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Bad Query On Admin Page Rate Topic   - - - - -

 
  • VerDan
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Posted 11 February 2019 - 07:15 PM #1

We now have about 2 Million products on our site and i the load time for the Admin UI is taking longer and longer.   After looking at what was going on, the query below was showing up.   The issue here is this is actually the WRONG way to get a "Count" of products.

 

What is happening is the database is marshalling up the requested  "1"  since that is all that is being requested.   Problem::  It is getting back almost 2 Million of these !

 

This isn't too bad on a small system but the reality is the query is just flat out the wrong way to go after the number of products in the system.

 

Anyone else seeing this problem or the need to fix this query in the core application?



SELECT SQL_CALC_FOUND_ROWS 1 FROM cscart_products AS products 
LEFT JOIN cscart_product_descriptions as descr1 ON descr1.product_id = products.product_id 
	AND descr1.lang_code = 'en'  
LEFT JOIN cscart_product_prices as prices ON prices.product_id = products.product_id 
	AND prices.lower_limit = 1 
LEFT JOIN cscart_companies AS companies ON companies.company_id = products.company_id  
INNER JOIN cscart_products_categories as products_categories ON products_categories.product_id = products.product_id 
INNER JOIN cscart_categories ON cscart_categories.category_id = products_categories.category_id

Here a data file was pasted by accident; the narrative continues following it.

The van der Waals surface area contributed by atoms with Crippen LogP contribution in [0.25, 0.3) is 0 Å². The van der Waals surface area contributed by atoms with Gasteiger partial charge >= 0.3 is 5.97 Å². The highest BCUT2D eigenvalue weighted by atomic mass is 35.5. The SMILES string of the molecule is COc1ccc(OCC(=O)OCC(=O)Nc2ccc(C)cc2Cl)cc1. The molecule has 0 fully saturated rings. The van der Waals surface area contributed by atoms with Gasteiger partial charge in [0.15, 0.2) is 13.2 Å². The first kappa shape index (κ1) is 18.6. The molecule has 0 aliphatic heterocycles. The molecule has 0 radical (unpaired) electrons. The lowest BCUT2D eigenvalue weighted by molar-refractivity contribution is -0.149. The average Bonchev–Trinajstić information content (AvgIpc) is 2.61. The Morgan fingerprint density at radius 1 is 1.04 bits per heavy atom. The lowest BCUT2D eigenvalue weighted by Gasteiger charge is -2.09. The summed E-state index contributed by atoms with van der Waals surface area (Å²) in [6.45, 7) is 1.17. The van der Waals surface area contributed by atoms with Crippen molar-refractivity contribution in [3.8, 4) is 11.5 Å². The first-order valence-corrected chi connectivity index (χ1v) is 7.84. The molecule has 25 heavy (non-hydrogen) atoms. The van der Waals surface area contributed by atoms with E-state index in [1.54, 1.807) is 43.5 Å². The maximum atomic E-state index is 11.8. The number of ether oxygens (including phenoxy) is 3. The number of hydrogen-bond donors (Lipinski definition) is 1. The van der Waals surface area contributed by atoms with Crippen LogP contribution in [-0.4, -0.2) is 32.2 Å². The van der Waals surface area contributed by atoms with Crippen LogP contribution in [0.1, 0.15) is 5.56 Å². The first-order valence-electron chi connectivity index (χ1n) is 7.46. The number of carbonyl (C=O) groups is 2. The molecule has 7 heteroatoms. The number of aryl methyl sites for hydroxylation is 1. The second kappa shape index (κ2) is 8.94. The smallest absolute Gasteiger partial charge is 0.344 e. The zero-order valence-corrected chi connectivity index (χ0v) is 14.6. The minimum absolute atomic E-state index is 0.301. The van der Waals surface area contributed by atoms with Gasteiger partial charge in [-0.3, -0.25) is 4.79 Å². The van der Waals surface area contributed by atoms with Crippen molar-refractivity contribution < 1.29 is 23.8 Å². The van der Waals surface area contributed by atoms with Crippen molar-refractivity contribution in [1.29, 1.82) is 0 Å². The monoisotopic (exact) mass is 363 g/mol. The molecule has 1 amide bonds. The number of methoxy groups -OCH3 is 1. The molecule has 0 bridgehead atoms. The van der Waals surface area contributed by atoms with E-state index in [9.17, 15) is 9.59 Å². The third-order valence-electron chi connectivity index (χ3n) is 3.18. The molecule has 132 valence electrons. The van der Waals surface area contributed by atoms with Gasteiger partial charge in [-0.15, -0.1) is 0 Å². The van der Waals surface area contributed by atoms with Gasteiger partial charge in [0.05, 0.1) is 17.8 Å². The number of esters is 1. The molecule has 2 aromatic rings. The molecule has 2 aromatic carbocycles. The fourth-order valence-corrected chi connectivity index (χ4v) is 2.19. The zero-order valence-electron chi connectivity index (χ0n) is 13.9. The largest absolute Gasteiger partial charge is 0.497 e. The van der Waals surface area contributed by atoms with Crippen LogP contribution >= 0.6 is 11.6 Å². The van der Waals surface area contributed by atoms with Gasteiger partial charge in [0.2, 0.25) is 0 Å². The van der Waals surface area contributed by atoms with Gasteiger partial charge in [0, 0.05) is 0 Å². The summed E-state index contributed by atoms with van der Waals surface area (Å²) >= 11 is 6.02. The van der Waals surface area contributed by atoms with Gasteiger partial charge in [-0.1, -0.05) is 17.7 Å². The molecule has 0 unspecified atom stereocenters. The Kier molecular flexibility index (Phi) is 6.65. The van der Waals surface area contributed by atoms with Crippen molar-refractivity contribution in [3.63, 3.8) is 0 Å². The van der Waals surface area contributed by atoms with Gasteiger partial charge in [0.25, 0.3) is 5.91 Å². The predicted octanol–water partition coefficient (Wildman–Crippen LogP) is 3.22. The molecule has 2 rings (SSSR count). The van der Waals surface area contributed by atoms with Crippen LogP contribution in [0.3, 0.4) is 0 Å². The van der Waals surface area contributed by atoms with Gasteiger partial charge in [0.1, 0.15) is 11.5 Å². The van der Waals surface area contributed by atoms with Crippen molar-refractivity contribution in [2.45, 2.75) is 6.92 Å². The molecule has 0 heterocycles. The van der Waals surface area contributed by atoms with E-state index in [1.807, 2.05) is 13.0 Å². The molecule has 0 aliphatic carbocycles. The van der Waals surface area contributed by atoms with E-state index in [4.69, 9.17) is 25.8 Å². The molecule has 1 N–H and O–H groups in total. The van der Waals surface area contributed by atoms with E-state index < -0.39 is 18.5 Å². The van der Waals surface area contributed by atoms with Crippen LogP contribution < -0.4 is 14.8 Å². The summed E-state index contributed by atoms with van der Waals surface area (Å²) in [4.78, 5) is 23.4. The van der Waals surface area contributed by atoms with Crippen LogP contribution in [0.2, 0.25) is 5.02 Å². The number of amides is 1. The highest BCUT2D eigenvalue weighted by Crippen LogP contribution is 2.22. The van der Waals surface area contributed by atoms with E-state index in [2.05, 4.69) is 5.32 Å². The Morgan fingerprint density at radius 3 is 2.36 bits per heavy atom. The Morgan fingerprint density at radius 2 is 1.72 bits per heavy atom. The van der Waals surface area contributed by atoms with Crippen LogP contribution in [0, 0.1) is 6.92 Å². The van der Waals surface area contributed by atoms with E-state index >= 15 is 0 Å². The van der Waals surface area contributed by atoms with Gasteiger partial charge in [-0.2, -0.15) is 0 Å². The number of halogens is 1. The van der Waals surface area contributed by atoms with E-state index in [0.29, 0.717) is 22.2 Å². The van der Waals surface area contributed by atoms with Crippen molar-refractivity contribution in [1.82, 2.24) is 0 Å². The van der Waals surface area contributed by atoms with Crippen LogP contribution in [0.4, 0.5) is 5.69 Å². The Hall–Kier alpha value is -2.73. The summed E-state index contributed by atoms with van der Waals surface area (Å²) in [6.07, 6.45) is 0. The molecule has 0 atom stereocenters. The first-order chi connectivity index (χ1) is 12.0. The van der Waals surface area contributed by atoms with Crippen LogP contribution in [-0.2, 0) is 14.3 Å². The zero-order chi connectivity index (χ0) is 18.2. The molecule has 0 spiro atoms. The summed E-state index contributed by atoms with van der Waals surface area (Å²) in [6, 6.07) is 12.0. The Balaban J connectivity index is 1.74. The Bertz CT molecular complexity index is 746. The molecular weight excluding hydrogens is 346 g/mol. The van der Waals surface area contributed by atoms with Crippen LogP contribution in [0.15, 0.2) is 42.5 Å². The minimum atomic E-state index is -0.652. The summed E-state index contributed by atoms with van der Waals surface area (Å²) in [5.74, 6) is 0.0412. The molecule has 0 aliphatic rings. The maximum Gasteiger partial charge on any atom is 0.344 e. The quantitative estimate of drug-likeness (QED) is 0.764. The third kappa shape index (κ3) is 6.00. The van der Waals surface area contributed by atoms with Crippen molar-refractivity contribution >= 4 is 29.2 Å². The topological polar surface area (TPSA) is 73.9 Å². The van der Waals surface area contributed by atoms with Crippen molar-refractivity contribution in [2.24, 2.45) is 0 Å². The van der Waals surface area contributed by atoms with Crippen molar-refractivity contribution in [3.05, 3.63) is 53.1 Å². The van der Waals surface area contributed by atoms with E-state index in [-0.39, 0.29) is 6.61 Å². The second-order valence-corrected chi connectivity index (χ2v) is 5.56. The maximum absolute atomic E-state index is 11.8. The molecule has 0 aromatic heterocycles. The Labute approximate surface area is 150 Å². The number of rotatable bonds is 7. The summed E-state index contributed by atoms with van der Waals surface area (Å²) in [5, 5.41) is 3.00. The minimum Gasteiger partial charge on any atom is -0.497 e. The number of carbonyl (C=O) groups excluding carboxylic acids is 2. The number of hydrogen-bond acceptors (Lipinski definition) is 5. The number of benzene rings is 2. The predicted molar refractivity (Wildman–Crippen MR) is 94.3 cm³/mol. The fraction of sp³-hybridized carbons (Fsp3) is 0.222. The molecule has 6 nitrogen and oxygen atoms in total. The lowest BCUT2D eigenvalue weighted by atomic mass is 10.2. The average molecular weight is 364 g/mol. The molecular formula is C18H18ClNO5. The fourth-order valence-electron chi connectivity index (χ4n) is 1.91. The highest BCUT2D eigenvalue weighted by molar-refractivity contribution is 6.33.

WHERE 1  AND products.product_id NOT IN (183291, 183292, 183293, 183294, 0) 
AND products.status IN ('A') AND prices.usergroup_id IN (0) 
AND products.product_type IN ('P', 'C') 
GROUP BY products.product_id



 
  • tbirnseth
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Posted 11 February 2019 - 09:15 PM #2

Interesting discussion and comments (and other references) here: https://stackoverflo...or-select-count

 

It seems to only be WRONG when you have multiple JOIN's.  My guess is that the INNER JOINS are taking a lot of time to resolve in the query.  A lot is going to depend on indexing.  You might try having the category_id column be a separate index all on its own in cscart_products_categories.  Right now it's part of the primary key.  If it were separated, it might greatly speed up your search.

 

Be interesting for you to time the above query and then replace the 'SQL_CALC_FOUND_ROWS 1' with 'count(*)' to see which is fastest in your environment.  If you find the count(*) to be faster, you will probably have to edit core files to adjust for the change.  I show 16 instances where SQL_FOUND_CALC_ROWS is used within the app directory.


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  • VerDan
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Posted 13 February 2019 - 12:50 PM #3